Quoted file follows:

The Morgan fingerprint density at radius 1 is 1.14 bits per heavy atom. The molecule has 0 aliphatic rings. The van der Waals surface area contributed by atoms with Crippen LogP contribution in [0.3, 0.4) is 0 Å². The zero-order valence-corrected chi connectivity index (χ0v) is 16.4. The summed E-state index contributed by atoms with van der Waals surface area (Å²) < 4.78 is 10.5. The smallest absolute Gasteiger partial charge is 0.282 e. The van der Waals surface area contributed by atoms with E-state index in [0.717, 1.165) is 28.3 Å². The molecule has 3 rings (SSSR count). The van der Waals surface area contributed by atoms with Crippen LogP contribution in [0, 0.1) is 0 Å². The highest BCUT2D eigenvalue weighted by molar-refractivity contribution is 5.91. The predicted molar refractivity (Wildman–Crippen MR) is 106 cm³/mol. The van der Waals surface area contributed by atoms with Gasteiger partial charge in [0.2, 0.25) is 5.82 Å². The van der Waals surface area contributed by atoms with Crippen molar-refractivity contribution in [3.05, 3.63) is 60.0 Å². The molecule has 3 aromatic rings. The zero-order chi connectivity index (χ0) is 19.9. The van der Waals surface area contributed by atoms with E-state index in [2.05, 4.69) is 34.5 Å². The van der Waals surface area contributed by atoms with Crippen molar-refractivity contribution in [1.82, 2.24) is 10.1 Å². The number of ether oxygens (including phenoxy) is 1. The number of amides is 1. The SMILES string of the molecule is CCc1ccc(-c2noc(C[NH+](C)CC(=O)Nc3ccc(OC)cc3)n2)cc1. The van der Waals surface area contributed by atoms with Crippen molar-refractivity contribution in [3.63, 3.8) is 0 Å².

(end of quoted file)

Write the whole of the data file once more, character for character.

The Morgan fingerprint density at radius 1 is 1.14 bits per heavy atom. The molecule has 0 aliphatic rings. The van der Waals surface area contributed by atoms with Crippen LogP contribution in [0.3, 0.4) is 0 Å². The zero-order valence-corrected chi connectivity index (χ0v) is 16.4. The summed E-state index contributed by atoms with van der Waals surface area (Å²) < 4.78 is 10.5. The smallest absolute Gasteiger partial charge is 0.282 e. The van der Waals surface area contributed by atoms with E-state index in [0.717, 1.165) is 28.3 Å². The molecule has 3 rings (SSSR count). The van der Waals surface area contributed by atoms with Crippen LogP contribution in [0, 0.1) is 0 Å². The highest BCUT2D eigenvalue weighted by molar-refractivity contribution is 5.91. The predicted molar refractivity (Wildman–Crippen MR) is 106 cm³/mol. The van der Waals surface area contributed by atoms with Gasteiger partial charge in [0.2, 0.25) is 5.82 Å². The van der Waals surface area contributed by atoms with Crippen molar-refractivity contribution in [3.05, 3.63) is 60.0 Å². The molecule has 3 aromatic rings. The zero-order chi connectivity index (χ0) is 19.9. The van der Waals surface area contributed by atoms with E-state index in [2.05, 4.69) is 34.5 Å². The van der Waals surface area contributed by atoms with Crippen molar-refractivity contribution in [1.82, 2.24) is 10.1 Å². The number of ether oxygens (including phenoxy) is 1. The number of amides is 1. The SMILES string of the molecule is CCc1ccc(-c2noc(C[NH+](C)CC(=O)Nc3ccc(OC)cc3)n2)cc1. The van der Waals surface area contributed by atoms with Crippen molar-refractivity contribution in [3.63, 3.8) is 0 Å².